Monastery Experiences

“Progress from small beginnings. Keep to the Yoga
and eat sensibly.

Meditate. Incantate the prayers you
learned as a child.”


In the 1960s, I went for rest and inspiration to a Benedictine Monastery on the Isle of Wight – Quarr Abbey. There I was accommodated in a minimally furnished Guest Houseroom (recently occupied for a lengthy sojourn by singer musician Scott Walker) and ate with the 40 monks in their refectory. The table servers were in full habit, cowled and wore aprons. I sat in the table company of the Abbot and Prior with other guests, among them women considering entering the religious life elsewhere. The meal was taken in silence while a monk read aloud from a sort of minstrel gallery above us. He read a short passage from a spiritual book, then passages from a current political memoir: The Blast of War by Harold Macmillan – one time Tory Prime Minister.
After meals, coffee was taken in a room where other monks joined the guests in conversation. Classical music from a hi-fi wafted in the background. I attended the sung Offices in the monastery church: Gregorian chant inspired by the Holy Trinity: God, The Father, Son and Holy Ghost. The sung chants were soaring, heavenly, mystical, inspiring; the profoundly devotional singing of the Salve Regina completing Vespers brought tears.

During the day, I could walk in the monastery grounds and visit the community farm and vegetable and herb gardens.

Three spiritual guides counselled me: Fr Dom Anton Zeigler; Prior Anselm Warrilow; and the guestmaster, Brother John The first evening they brought a selection of spiritual books to my room. I was not obliged to read them, but they asked me to at least read one, and they would question me about my reading. I chose the life of the English martyr Edmund Campion by Evelyn Waugh. After meals, one of the three holy men would come to my room where we would have a conversation and I made a confession of my sins.
Once, after supper, the Abbot asked me to accompany him on a cloister walk. It was very stormy weather. As an ice breaker, I said: “So much for The Blast of War –this is the blast of Quarr.” His laugher was thunderous.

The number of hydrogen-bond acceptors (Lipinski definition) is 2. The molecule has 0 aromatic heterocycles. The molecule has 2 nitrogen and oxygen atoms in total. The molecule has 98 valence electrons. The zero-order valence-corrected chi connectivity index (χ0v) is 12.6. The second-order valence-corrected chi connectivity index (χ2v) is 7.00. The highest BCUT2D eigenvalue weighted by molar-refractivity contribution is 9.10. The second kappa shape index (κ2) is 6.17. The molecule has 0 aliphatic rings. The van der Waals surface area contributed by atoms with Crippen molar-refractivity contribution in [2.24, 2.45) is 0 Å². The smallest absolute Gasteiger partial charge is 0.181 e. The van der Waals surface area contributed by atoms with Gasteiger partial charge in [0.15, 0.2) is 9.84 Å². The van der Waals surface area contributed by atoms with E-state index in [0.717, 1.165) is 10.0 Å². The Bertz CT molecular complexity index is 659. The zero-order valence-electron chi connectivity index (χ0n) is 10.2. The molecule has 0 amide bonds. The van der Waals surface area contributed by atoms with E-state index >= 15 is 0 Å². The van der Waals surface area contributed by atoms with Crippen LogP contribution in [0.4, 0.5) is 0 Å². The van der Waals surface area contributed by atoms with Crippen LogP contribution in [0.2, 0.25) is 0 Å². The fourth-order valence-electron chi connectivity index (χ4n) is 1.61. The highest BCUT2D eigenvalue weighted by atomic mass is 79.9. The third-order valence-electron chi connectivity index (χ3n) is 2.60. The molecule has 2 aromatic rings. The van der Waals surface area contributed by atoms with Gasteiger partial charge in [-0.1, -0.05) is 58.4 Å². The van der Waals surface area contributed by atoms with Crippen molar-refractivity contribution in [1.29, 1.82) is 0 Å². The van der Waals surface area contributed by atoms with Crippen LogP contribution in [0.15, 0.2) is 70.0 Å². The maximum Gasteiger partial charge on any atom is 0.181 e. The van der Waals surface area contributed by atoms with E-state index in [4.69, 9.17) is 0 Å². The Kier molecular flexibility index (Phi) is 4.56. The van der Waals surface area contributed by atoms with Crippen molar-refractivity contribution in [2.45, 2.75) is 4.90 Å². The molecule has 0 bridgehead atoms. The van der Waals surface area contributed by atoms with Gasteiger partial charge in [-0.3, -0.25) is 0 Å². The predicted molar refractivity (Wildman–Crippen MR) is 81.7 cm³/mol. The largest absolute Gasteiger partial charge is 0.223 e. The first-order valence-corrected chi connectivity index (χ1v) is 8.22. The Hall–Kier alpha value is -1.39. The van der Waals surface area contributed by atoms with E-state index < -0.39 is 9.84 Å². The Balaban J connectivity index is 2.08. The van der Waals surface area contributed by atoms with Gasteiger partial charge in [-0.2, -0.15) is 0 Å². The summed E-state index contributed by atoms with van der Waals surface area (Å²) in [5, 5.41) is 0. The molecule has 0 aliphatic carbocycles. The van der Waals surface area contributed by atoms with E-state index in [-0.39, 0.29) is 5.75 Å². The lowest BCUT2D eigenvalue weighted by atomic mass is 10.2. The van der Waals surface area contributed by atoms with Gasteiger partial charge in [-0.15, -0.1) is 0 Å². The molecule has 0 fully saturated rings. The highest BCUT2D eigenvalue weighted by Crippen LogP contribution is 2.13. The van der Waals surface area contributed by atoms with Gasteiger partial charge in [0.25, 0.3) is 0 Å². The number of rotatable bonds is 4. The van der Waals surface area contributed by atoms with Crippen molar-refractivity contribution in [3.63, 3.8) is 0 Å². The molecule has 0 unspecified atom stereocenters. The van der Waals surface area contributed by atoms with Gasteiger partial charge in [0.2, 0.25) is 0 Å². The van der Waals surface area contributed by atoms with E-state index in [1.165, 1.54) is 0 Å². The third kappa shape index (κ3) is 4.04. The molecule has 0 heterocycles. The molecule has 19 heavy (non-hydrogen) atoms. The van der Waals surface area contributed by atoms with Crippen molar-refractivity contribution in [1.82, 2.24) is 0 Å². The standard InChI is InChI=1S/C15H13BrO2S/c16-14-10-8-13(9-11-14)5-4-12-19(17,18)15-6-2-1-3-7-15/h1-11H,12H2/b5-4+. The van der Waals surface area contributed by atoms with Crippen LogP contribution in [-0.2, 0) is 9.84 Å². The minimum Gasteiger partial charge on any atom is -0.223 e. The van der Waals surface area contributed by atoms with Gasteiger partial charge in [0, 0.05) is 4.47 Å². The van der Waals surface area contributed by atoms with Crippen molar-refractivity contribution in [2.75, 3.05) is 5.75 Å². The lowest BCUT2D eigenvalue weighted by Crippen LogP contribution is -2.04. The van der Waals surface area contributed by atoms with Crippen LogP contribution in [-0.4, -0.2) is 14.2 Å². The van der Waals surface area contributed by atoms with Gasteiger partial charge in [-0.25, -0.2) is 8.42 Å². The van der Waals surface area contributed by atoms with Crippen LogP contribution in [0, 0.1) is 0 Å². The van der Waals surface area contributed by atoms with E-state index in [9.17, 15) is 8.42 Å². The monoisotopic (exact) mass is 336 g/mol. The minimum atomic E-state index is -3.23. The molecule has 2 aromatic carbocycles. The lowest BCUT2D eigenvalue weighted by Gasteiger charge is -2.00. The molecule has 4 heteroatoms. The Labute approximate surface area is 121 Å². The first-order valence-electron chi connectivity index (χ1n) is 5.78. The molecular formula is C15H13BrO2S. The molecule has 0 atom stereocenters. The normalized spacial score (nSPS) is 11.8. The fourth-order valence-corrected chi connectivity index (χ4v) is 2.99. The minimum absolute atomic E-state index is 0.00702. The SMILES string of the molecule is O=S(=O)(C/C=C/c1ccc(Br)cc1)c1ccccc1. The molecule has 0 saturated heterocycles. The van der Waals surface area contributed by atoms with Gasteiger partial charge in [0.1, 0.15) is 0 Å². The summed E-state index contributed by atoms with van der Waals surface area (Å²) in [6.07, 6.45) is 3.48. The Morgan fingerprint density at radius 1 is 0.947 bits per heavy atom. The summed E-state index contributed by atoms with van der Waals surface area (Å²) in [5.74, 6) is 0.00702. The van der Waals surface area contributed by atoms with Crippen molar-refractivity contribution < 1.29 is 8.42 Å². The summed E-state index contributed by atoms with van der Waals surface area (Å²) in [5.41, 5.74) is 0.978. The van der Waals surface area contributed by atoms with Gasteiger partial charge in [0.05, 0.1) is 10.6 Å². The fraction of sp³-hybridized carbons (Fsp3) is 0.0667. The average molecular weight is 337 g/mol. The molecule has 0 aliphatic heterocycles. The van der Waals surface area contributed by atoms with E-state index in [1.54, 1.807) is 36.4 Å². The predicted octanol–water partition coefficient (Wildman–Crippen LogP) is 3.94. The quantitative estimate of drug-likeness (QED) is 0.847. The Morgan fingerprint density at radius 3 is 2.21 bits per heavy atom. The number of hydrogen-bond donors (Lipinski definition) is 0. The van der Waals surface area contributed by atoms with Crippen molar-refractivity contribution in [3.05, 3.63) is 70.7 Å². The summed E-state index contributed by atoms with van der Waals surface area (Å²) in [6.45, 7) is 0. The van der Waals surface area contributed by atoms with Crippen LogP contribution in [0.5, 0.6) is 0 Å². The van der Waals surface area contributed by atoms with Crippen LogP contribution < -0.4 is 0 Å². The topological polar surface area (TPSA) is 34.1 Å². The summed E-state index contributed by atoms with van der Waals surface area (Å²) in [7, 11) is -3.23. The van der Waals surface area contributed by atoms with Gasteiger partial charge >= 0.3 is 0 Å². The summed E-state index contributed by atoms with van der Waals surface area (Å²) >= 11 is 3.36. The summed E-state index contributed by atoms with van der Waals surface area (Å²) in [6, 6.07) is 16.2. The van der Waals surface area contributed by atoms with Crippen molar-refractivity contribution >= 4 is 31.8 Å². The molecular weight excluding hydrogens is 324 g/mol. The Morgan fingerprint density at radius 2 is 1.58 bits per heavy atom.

When it was time to leave, no demand for money was made, but the convention was that guests made an offering. For seven days I gave £25.00.

During the 1970s, once a year, key charity movers and shakers in the London street homeless scene where I worked decamped to The Potteries, Rugelly, near Stoke-on -Trent. There we were joined by similarly occupied colleagues from all the major UK cities including Belfast and Dublin for a three- day conference, including seminars, group work and relaxation. There was a bar after supper and men and women people sat about mainly on the floor, and smoked and talked late into the night. In those days it was common practice to light up, take a puff and pass your fag around. Sticking to tipped varieties was advisable: the roll ups could contain “herbal” substances.

The most unusual group therapy I attended was a day session conducted by the psychiatrist R. D. Laing in Bromley-by -Bow, London, in a house where Mahatma Gandhi once slept overnight on the floor. Laing was regarded as prominent among the supreme extreme Flower Power, Way Out, New Age Eastern /enlightenment shamanic influencers at the time.

The first hour was ‘bare honesty.’ He stripped naked, and invited all attending – men and women alike – to do the same. Those who opted to stay dressed (myself included) went to an adjoining room to which the dialogue was relayed. The Holy Trinity invoked there was Sigmund Freud, Alfred Adler and Carl Jung.

About that time I met the Maharishi Mahesh Yogi: the guru the Beatles patronised. Dubbed “The Giggling Guru” by The London Times, he gave an audience to hundreds who shared a sort of
Transcendental Yoga with loads of chanting. I was a Council housing officer advising a group of collective squatters threatened with eviction. One of these young women – not Asian, but sari-robed, with beads, bangles, and painted spot on her forehead – got me an entrée. She assured me that the mystic could hover above the ground., but I did not witness that.

The culmination was the ‘Obtaining of The Knowledge’. I joined the queue. For the minimum offering of a fiver, I was channelled in a series of graded queues. High-figure donors had priority.

The yogi – still un-elevating – would whisper just one word in my ear, which an acolyte told me to repeat hundreds of times a day and I would achieve enlightenment. The non-payers simply got a general blessing.

I did not hear nor understand what the yogi whispered because someone banged a gong closely above me, but my self-proclaimed ‘spiritual sister’ told me the word is Love.

Tony Brady


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